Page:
17. ^ Long, Frank. 1987. Employment Effects of Multinational Enterprises in Export Processing Zones in the Caribbean: A Joint ILO/UNCTC Research Project. Working paper, Multinational Enterprises Program, 51.
  18. ^ Ibid.
  19. ^ a b c Russell-Brown, Sherrie. " Labor rights as human rights: The situation of women workers in Jamaica's export free zones." Berkeley Journal of Employment and Labor Law 24, no. 1 (2003): 184. http://www.lexisnexis.com.ezproxy.library.ubc.ca/hottopics/lnacademic/?verb=sr&csi=248045 (accessed February 1, 2013).
  20. ^ Long, Frank. 1987. Employment Effects of Multinational Enterprises in Export Processing Zones in the Caribbean: A Joint ILO/UNCTC Research Project. Working paper, Multinational Enterprises Program, 53.
  21. ^ Ibid., 51.
  22. ^ Russell-Brown, Sherrie. " Labor rights as human rights: The situation of women workers in Jamaica's export free zones." Berkeley Journal of Employment and Labor Law 24, no. 1 (2003):183. http://www.lexisnexis.com.ezproxy.library.ubc.ca/hottopics/lnacademic/?verb=sr&csi=248045 (accessed February 1, 2013).
  23. ^ a b Russell-Brown, Sherrie. " Labor rights as human rights: The situation of women workers in Jamaica's export free zones." Berkeley Journal of Employment and Labor Law 24, no. 1 (2003): 183-184. http://www.lexisnexis.com.ezproxy.library.ubc.ca/hottopics/lnacademic/?verb=sr&csi=248045 (accessed February 1, 2013).
  24. ^ a b Long, Frank. 1987. Employment Effects of Multinational Enterprises in Export Processing Zones in the Caribbean: A Joint ILO/UNCTC Research Project. Working paper, Multinational Enterprises Program, 56.
  25. ^ Ibid.
  26. ^ Long, Frank. 1987. Employment Effects of Multinational Enterprises in Export Processing Zones in the Caribbean: A Joint ILO/UNCTC Research Project. Working paper, Multinational Enterprises Program, 57.
  27. ^ Russell-Brown, Sherrie. " Labor rights as human rights: The situation of women workers in Jamaica's export free zones." Berkeley Journal of Employment and Labor Law 24, no. 1 (2003): 194. http://www.lexisnexis.com.ezproxy.library.ubc.ca/hottopics/lnacademic/?verb=sr&csi=248045 (accessed February 1, 2013).
  28. ^ Ibid.
  29. ^ Wylie, Scott. " The U.S. and Jamaica: Growing Business Ties." Business America 6, no. 23 (1983): 35. http://search.proquest.com.ezproxy.library.ubc.ca/docview/203888003 (accessed January 24, 2013).
  30. ^ Ibid.
  31. ^ Ibid.
  32. ^ Ibid.
  33. ^ Caribbean Journal (Miami), "Jamaica Expects to Begin Work on Caymanas Economic Zone By May ," February 8, 2013. http://www.caribjournal.com/2013/02/08/jamaica-expects-to-begin-work-on-caymanas-economic-zone-by-may/ (accessed February 10, 2013).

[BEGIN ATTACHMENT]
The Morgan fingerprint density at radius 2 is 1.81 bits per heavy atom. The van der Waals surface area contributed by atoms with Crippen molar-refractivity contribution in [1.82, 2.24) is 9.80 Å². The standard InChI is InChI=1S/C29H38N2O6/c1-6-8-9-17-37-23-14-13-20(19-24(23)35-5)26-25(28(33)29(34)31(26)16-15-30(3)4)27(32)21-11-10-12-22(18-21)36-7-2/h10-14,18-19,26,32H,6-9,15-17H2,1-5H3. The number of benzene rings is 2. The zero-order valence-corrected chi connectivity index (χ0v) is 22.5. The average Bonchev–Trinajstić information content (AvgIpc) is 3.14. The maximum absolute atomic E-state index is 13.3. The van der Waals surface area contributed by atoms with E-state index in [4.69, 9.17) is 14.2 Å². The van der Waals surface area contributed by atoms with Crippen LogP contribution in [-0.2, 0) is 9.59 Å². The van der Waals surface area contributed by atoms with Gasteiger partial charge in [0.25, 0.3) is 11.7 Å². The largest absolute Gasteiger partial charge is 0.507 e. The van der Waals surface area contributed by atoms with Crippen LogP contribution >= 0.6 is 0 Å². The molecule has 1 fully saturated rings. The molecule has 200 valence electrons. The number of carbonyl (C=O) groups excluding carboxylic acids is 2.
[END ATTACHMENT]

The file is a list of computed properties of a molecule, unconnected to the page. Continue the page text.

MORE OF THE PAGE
34. ^ [5] Read more: SEZ set to fire up economic growth
  35. ^ Mauritius Jinfei Economic Trade and Cooperation Zone
  36. ^ "စစ်တွေနှင့် ကျောက်ဖြူမြို့တို့တွင် အထူးစီးပွားရေးဇုန် တည်ဆောက်သွားမည်ဟု သိရ". Weekly Eleven News (in Burmese). 2010-08-22. Retrieved 2010-08-28. 
  37. ^ "Roundup: Myanmar on road to establishing special economic zones". Xinhua (People's Daily). March 13, 2007. Retrieved 10 July 2011. 
  38. ^ "ထားဝယ်ရေနက်ဆိပ်ကမ်း စီမံကိန်း ဧရိယာရှိ ရွာများကို လျော်ကြေးပေးရန် မြေတိုင်းတာ". Weekly Eleven News (in Burmese). 13 June 2011. Retrieved 10 July 2011. 
  39. ^ Aye Thidar Kyaw; Stuart Deed (7 February 2011). "SPDC signs Special Economic Zone law into effect on Jan 27". Myanmar Times. Retrieved 23 August 2011. 
  40. ^ The 6 Chinese SEZ's in Africa
  41. ^ The text of The Special Economic Zone Act of 1995 is found at http://www.peza.gov.ph/index.php?option=com_content&view=article&id=97&Itemid=55 or http://www.chanrobles.com/specialeconomiczoneact.htm
  42. ^ The Special Economic Zone Act of 1995, sec. 12
  43. ^ Id.
  44. ^ The Special Economic Zone Act of 1995, sec. 23.
  45. ^ Omnibus Investments Code, art. 39.
  46. ^ The Special Economic Zone Act of 1995, sec. 24.
  47. ^ See also Fiscal Incentives to PEZA-Registered Economic Zone Enterprises available at http://www.peza.gov.ph/index.php?option=com_content&view=article&id=112&Itemid=154
  48. ^ Eligible Activities. Peza.gov.ph. Retrieved on 2013-07-23.
  49. ^ a b Operating Economic Zones (277). Peza.gov.ph (2012-12-31). Retrieved on 2013-07-23.
  50. ^ [6] SEZ in Poland-Source-Govt of Poland
  51. ^ Sackings expose the harsh reality of Poland's junk jobs, the Guardian, July 2012
  52. ^ Maciejewska: Kobiety w strefie pracowniczego bezprawia. Nowe-peryferie.pl. Retrieved on 2013-07-23.
  53. ^ In 2002, the Special Act on Designation and Management of Free Economic Zones was first legislated. The latest version in English as of April 15, 2010 is available here.
  54. ^ Урядовий портал :: Вільні економічні зони в Україні. Kmu.gov.ua. Retrieved on 2013-07-23.
  55. ^ Урядовий портал :: Спеціальні економічні зони на карті України. Kmu.gov.ua. Retrieved on 2013-07-23.
  56. ^ http://www.gazdagroup.com/gazda/ua/vezpilgy.html
  57. ^ [7]
  58. ^ "Uzbekistan, China to Develop Special Economic Zone in Jizzakh". The Gazette of Central Asia (Satrapia). 26 January 2013. 
  59. ^ "China's stake in Zambia's election". BBC News. 19 September 2011. 
  60. ^ http://vle.worldbank.org/bnpp/en/publications/trade/china-s-investment-african-special-economic-zones-prospects-challenges-and-opport
  • Chee Kian Leong, 2007, A Tale of Two Countries: Openness and Growth in China and India [10], Dynamics, Economic Growth, and International Trade (DEGIT) Conference Paper.
  • Chee Kian Leong, (forthcoming), Special economic zones and growth in China and India: an empirical investigation,[11] International Economics and Economic Policy.